Vo Van Thuong, a senior Communist Party official, has been elected as the new president of Vietnam’s National Assembly, the country’s top legislative body. He was appointed to the position at the 15th session of the National Assembly on March 31st, 2023, with 95.15% of the votes in his favor.
Vo Van Thuong, 54, had previously served as the head of the Central Propaganda and Training Commission of the Communist Party of Vietnam, where he was responsible for overseeing the country’s media and cultural activities. He has also held various other high-level positions in the party and government, including as the Secretary of the Party Committee of Ho Chi Minh City.
In his inaugural speech, Vo Van Thuong stressed the importance of maintaining political stability and social order in Vietnam, and emphasized the need to continue implementing the country’s economic development plan. He also pledged to work towards promoting democracy, human rights, and social justice in the country.
The election of Vo Van Thuong as president of the National Assembly comes at a time when Vietnam is facing significant challenges, including economic slowdown, high inflation, and social unrest. The country’s leadership has been criticized for its handling of the COVID-19 pandemic, and there have been calls for greater political and economic reform.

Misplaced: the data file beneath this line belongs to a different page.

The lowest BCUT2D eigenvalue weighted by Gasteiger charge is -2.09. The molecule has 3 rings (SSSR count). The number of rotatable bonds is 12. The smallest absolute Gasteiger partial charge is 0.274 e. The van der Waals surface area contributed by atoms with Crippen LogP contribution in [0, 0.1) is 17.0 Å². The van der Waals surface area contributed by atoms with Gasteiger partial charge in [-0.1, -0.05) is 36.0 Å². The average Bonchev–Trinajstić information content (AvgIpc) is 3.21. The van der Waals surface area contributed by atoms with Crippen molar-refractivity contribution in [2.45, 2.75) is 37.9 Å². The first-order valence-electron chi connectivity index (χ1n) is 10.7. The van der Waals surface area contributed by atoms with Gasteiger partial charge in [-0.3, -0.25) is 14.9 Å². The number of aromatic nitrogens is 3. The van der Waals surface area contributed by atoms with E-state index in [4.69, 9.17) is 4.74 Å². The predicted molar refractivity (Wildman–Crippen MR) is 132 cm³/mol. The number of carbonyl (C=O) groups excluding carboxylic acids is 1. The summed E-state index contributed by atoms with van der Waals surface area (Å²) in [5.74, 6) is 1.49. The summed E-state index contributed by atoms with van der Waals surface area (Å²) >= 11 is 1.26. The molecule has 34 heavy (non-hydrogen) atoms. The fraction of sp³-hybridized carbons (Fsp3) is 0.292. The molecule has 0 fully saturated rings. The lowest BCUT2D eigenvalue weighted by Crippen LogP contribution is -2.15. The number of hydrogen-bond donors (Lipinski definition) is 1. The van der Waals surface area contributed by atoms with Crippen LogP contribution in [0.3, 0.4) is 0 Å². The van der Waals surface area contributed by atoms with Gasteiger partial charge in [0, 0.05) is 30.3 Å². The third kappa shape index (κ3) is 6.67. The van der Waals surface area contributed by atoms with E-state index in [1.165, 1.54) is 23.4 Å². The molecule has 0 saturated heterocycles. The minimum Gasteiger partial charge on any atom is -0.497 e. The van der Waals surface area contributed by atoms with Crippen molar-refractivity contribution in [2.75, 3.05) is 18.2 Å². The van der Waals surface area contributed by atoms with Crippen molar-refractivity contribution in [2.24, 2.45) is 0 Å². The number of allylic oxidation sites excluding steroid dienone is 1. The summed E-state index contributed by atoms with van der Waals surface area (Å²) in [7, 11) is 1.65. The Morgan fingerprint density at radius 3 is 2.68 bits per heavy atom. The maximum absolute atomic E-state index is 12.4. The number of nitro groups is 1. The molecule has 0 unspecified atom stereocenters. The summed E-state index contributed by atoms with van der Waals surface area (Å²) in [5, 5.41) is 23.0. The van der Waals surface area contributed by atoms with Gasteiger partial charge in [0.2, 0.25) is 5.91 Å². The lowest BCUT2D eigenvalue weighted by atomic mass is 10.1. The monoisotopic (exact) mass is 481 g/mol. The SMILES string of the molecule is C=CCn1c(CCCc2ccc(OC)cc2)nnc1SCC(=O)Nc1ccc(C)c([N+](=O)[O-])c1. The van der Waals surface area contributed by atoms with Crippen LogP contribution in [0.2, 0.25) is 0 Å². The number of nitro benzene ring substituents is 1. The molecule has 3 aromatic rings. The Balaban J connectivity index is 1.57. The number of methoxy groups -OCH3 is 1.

Vo Van Thuong’s appointment is seen as a reflection of the Communist Party’s efforts to strengthen its control over the government and ensure stability in the face of these challenges. It is also part of a broader trend of leadership changes within the party, which has been undergoing a generational shift in recent years.
The National Assembly, which is comprised of 500 members, is responsible for passing laws, approving budgets, and overseeing government activities. The president of the National Assembly is one of the most powerful positions in Vietnam’s political system, second only to the General Secretary of the Communist Party.
Vo Van Thuong’s appointment is expected to have significant implications for Vietnam’s future political and economic direction. Some analysts see him as a conservative figure who is likely to prioritize maintaining political stability and continuing the country’s economic development policies. Others, however, see him as a potential reformer who may push for greater political and economic liberalization.